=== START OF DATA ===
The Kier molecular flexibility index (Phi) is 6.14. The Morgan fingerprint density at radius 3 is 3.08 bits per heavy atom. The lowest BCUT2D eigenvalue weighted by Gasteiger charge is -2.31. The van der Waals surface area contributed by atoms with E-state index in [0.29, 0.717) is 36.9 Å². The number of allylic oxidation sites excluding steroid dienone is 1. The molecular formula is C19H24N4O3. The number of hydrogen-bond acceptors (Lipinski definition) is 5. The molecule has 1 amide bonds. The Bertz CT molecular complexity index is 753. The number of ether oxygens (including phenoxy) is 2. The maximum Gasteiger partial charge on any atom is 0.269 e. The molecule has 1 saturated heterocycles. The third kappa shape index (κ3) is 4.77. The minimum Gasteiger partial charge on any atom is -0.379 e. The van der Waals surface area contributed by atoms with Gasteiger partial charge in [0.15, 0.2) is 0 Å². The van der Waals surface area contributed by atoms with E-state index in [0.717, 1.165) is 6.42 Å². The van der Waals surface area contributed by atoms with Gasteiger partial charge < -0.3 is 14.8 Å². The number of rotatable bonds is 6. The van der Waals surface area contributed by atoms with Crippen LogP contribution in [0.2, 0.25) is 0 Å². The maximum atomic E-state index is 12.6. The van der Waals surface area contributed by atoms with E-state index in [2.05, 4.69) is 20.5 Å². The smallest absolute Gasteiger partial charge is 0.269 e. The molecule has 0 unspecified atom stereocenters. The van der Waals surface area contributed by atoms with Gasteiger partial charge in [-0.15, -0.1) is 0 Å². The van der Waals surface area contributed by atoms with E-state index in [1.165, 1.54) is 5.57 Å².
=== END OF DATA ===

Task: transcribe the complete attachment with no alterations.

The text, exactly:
The Kier molecular flexibility index (Phi) is 6.14. The Morgan fingerprint density at radius 3 is 3.08 bits per heavy atom. The lowest BCUT2D eigenvalue weighted by Gasteiger charge is -2.31. The van der Waals surface area contributed by atoms with E-state index in [0.29, 0.717) is 36.9 Å². The number of allylic oxidation sites excluding steroid dienone is 1. The molecular formula is C19H24N4O3. The number of hydrogen-bond acceptors (Lipinski definition) is 5. The molecule has 1 amide bonds. The Bertz CT molecular complexity index is 753. The number of ether oxygens (including phenoxy) is 2. The maximum Gasteiger partial charge on any atom is 0.269 e. The molecule has 1 saturated heterocycles. The third kappa shape index (κ3) is 4.77. The minimum Gasteiger partial charge on any atom is -0.379 e. The van der Waals surface area contributed by atoms with Gasteiger partial charge in [0.15, 0.2) is 0 Å². The van der Waals surface area contributed by atoms with E-state index in [0.717, 1.165) is 6.42 Å². The van der Waals surface area contributed by atoms with Gasteiger partial charge < -0.3 is 14.8 Å². The number of rotatable bonds is 6. The van der Waals surface area contributed by atoms with Crippen LogP contribution in [0.2, 0.25) is 0 Å². The maximum atomic E-state index is 12.6. The van der Waals surface area contributed by atoms with E-state index in [2.05, 4.69) is 20.5 Å². The smallest absolute Gasteiger partial charge is 0.269 e. The molecule has 0 unspecified atom stereocenters. The van der Waals surface area contributed by atoms with Gasteiger partial charge in [-0.15, -0.1) is 0 Å². The van der Waals surface area contributed by atoms with E-state index in [1.165, 1.54) is 5.57 Å².